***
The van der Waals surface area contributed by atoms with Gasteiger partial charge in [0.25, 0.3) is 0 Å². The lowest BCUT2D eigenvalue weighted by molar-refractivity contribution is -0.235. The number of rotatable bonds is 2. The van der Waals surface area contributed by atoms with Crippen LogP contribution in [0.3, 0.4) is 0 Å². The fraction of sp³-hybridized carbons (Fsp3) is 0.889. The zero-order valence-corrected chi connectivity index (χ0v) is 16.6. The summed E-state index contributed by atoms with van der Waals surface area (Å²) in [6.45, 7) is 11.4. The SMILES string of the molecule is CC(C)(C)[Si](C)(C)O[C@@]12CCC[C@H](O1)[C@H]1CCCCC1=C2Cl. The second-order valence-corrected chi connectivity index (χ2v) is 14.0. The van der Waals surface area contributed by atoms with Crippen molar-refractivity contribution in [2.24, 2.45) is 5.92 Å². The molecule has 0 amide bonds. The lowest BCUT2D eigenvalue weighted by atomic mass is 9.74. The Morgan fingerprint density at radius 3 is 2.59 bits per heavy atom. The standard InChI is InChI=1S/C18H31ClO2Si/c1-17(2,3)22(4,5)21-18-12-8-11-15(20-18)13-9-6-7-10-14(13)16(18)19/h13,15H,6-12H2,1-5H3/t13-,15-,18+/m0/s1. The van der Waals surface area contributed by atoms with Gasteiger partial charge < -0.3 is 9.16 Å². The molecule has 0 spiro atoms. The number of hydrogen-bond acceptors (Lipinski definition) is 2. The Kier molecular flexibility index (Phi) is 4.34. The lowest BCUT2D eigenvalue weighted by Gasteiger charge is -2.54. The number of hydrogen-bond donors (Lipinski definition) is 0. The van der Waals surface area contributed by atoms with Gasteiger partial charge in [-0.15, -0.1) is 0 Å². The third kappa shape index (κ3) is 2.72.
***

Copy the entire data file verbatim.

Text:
The van der Waals surface area contributed by atoms with Gasteiger partial charge in [0.25, 0.3) is 0 Å². The lowest BCUT2D eigenvalue weighted by molar-refractivity contribution is -0.235. The number of rotatable bonds is 2. The van der Waals surface area contributed by atoms with Crippen LogP contribution in [0.3, 0.4) is 0 Å². The fraction of sp³-hybridized carbons (Fsp3) is 0.889. The zero-order valence-corrected chi connectivity index (χ0v) is 16.6. The summed E-state index contributed by atoms with van der Waals surface area (Å²) in [6.45, 7) is 11.4. The SMILES string of the molecule is CC(C)(C)[Si](C)(C)O[C@@]12CCC[C@H](O1)[C@H]1CCCCC1=C2Cl. The second-order valence-corrected chi connectivity index (χ2v) is 14.0. The van der Waals surface area contributed by atoms with Crippen molar-refractivity contribution in [2.24, 2.45) is 5.92 Å². The molecule has 0 amide bonds. The lowest BCUT2D eigenvalue weighted by atomic mass is 9.74. The Morgan fingerprint density at radius 3 is 2.59 bits per heavy atom. The standard InChI is InChI=1S/C18H31ClO2Si/c1-17(2,3)22(4,5)21-18-12-8-11-15(20-18)13-9-6-7-10-14(13)16(18)19/h13,15H,6-12H2,1-5H3/t13-,15-,18+/m0/s1. The van der Waals surface area contributed by atoms with Gasteiger partial charge < -0.3 is 9.16 Å². The molecule has 0 spiro atoms. The number of hydrogen-bond acceptors (Lipinski definition) is 2. The Kier molecular flexibility index (Phi) is 4.34. The lowest BCUT2D eigenvalue weighted by Gasteiger charge is -2.54. The number of hydrogen-bond donors (Lipinski definition) is 0. The van der Waals surface area contributed by atoms with Gasteiger partial charge in [-0.15, -0.1) is 0 Å². The third kappa shape index (κ3) is 2.72.